Written by Annie Boag

Leonard Bilson was the last canon to live in the house, until the 20th century, an educated man of previous high standing, who ended up in indelible infamy and in prison for 23 years, for the sake of unrequited love.

Leonard Bilson was born in about 1527. He was the younger son of Arnold and Clemence Bilson, the former, a brewer in Winchester. Arnold’s father, also an Arnold, had been born in Germany and his wife was allegedly the daughter of a Bavarian duke. Leonard’s brother Harman had six children, the eldest of which, Thomas, became Lord Bishop of Winchester, who was heavily involved in the translation of the King James Bible and is buried in Westminster Abbey between the tombs of Richard II and Edward III.

Leonard attended Merton College (St. Peter in the East) Oxford. From 1546, until 1554, he was “The Learned Master”(head master) of the Free School, Reading, Berks, and succeeded Leonard Cox. He became Prebendary of Winchester Cathedral in 1551 and a Canon of Sarum in 1552. He also acquired several other ecclesiastical appointments.

He became a residentiary canon in the year Catholicism returned to the cathedral. The moral strength of the chapter had been eroded by the rapid and brutal changes that they had endured. John Jewel,then a commissary, visited the cathedral in 1559 and 1560 when Bilson lived in this house. He wrote, “ The cathedral churches have become dens of robbers or more wicked” and found “very many things amiss, which we took grievously to heart.” In 1559 the spire had been struck by lightening and a fissure extended 60 feet downwards from the top. Some of the cathedral windows were broken and letting rain in and the canonical houses and the close wall were near to ruin. “ The spiritual decline and lack of discipline among all ranks of the cathedral clergy seems to have been almost as marked as the material destruction.”[i] Leonard obviously wasn’t the only bad apple in the barrel!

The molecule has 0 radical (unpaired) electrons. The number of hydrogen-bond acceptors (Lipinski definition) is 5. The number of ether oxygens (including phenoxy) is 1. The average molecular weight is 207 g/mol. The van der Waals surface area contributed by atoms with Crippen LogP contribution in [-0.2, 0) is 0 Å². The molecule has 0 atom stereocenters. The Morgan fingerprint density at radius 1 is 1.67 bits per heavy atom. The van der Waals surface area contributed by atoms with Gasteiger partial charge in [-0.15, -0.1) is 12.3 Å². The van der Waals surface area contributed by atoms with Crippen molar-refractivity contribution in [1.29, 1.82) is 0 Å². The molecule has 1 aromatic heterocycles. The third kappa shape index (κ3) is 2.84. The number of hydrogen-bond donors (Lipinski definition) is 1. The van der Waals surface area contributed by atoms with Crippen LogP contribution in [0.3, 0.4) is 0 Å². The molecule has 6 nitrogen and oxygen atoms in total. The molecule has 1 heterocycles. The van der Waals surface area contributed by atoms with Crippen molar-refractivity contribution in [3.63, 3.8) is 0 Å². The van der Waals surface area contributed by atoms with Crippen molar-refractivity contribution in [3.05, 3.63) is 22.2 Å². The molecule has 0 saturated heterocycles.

Elizabeth I disapproved of wives of the clergy living in the cathedral close but they were increasing in number and bringing about great social change. Leonard’s nephew Thomas was the first married Warden of Winchester College.  In this atmosphere of moral decline and the increase in married clergy amongst his neighbours, Bilson became enamoured with Sir Richard Coton’s widow. He asked a friend, John Coxe, a former monk, to help him with some “love magic”. This severe error in judgement is still reported upon today. In the Sunday Times dated 30 August 2020;

 “…It (Arundells) was also the home of a randy priest called Leonard Bilson, a 16th century canon who was jailed for sorcery. He had invited a young monk to the house to conduct a ceremony asking Satan whether the canon might “have his will” with a wealthy widow called Lady Cotton. All things considered, wouldn’t it have been easier to ask Lady Cotton. “

Perhaps he had asked and had been rebuffed. He obviously felt the need for help. Little was he to know that his spell was to cause him to become embroiled in the machinations of power at the highest levels.

On 14 April 1561 the aforementioned John Coxe was arrested at Gravesend, by customs officials, whilst attempting to secure passage to the Spanish Netherlands. He was found to be carrying a rosary, a breviary, money and letters to catholic exiles and also conveniently confessed to saying mass as part of “love magic”. On the 17th of April he was sent for clerical interrogation to Bishop Edmund Grindal, the new protestant Bishop of London. He admitted to saying masses for people and admitted that he did not believe that the new faith was the true faith. Whilst Grindal continued his interrogations the Privy Council sent men to round up those named in Coxe’s confession.

Under examination in the Star Chamber John Coxe admitted to saying mass in Leonard Bilson’s house (Arundells) to help Bilson obtain the love of Lady Cotton. Or as another source put it “Bilson…to have his will of the Lady Cotton caused young Coxe, a priest, to say a mass to call on the devil to make her his lady.”[ii]